Entrepreneur Mark Rowse tells Geoffrey Davies that content is king - and he's buying it bigtime.
Academic life has traditionally not offered huge opportunities for entrepreneurs. The culture of research for its own sake and open access chimed ill in the face of Thatcherism.
But higher education has become more business-like as the budget cuts have continued and opportunities have developed around commercial ideas from within the universities that are sold outside.
It is all the more unusual then when an entrepreneur emerges who thinks he can make money out of exploiting the academic community's interest in research and openness.
"I was interested in digital media when the internet exploded in the mid-nineties and I was looking for a business opportunity," says Mark Rowse, chief executive of ingenta, which now runs the Bath Information and Data Services (Bids) used by more than 70 per cent of British universities.
Bids is the research resource created by the Higher Education Funding Council for England in 1991 to allow online searches of journals. What Rowse has done is to merge Bids into a private company and develop it for the benefit of academics with, he believes, a huge potential for profit making.
"There are two sides of a successful web business: content and users. Each needs the other. But with academic research, you already have the users and what they want is content," says Rowse, who read Anglo Saxon and later law at Cambridge.
Previously with N. M. Rothschild for seven years in mergers and acquisitions, Rowse became interested in the potential of digital media while working in eastern Europe on the privatisation of telecoms and film studios.
"I felt the acquisition of content was more interesting than finding the users, so having identified academic users I looked for content."
Last month, ingenta announced that Reed Elsevier, the world's largest publisher of academic journals, many of which are leaders in their field, had signed up to make their titles available online.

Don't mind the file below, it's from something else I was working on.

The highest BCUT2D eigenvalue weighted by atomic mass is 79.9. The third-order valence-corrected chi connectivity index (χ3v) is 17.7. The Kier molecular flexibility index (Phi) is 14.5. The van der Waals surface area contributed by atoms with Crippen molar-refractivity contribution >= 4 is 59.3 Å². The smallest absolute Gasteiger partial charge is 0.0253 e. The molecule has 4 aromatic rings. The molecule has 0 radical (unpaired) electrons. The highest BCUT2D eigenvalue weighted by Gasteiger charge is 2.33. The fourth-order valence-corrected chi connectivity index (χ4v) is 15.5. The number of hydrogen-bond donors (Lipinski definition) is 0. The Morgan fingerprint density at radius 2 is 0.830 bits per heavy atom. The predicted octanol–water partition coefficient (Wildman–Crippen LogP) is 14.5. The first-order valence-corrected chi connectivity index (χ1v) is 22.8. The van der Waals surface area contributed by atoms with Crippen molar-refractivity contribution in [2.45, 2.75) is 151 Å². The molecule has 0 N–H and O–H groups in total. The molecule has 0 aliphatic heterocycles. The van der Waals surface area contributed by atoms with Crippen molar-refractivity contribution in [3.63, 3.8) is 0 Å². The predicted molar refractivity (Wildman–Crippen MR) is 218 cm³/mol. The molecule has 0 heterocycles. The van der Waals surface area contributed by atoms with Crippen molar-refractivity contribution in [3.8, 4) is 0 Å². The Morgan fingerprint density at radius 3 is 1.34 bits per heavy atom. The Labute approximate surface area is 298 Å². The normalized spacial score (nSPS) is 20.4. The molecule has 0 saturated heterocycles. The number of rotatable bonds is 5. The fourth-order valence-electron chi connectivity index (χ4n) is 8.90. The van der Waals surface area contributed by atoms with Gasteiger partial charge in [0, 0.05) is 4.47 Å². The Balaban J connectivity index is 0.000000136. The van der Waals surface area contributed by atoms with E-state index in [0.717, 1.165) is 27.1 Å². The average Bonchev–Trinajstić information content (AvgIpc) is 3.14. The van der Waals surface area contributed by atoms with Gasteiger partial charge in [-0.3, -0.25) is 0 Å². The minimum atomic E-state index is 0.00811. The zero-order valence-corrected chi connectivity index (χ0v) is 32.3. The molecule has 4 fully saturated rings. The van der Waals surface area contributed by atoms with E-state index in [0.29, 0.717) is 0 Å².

More than 1,000 titles from Elsevier Science will be online by the end of this month, along with titles from OUP, Blackwell's, Academic Press and John Wiley.
Publishers pay a set-up fee to get onto Bids and an annual fee thereafter.
Academic users are unusual in that they are rarely the person paying for the content or the access. Because ingenta organises site licences with unlimited use - like a book on a library shelf - any registered user can look at anything the library has signed up for. This takes the cost out of individual searches and, of course, access via the Joint Academic Network (Janet) means there are no direct line charges.
"Compare this with a law firm using a specialist system who pays a base charge and then cost by the hour for searches and line charges," says Rowse.
The company is 25 per cent owned by Bids, the largest shareholder, which raised $4 million through a private placing last year. Not only does the university have a large share in the company but employees who transferred to ingenta from the university staff were able to buy shares or take part in the option scheme. Staff and management own 20 per cent of the company. "I think there is a huge commercial opportunity now with the internet to make this resource available to professional knowledge workers outside of academia. People who need information as part of their working lives and will pay to get it," says Rowse.
When Rowse identified Bids as a potential vehicle for his entry to the academic information market, the university had already been considering the future of the organisation. Being funded only on a year-to-year basis was unsettling for staff and the university's management thought there was commercial potential in the service they were operating.
"They had identified three options by the time we appeared," says Rowse.
The first was a sell-off to venture capitalists - but they wanted a more commercially experienced team. Second was a sell-off to an existing data provider - but the university wanted to keep the academic integrity of the operation. Third was a hybrid solution, which is where ingenta came in.
"Bath put their assets in for their share of the company and we went out to raise the $4 million," says Rowse. "It's easy to raise a few hundred thousand or $20 million - but the amount we were looking for was rather in between."
Much of the money has come from private clients' investment trusts managed by stockbrokers and represents investment by about 40 individuals.
The deal with Reed Elsevier means that researchers whose universities are signed up can now have access to almost 2,000 academic titles and hundreds of thousands of articles, which can be searched by keywords, author's name and so on.
When an article has been identified the text can be downloaded as a Portable Document Format file, which will be free if the university is a subscriber, or paid for on a credit card if not. Registration to the service is free and there is no obligation to buy.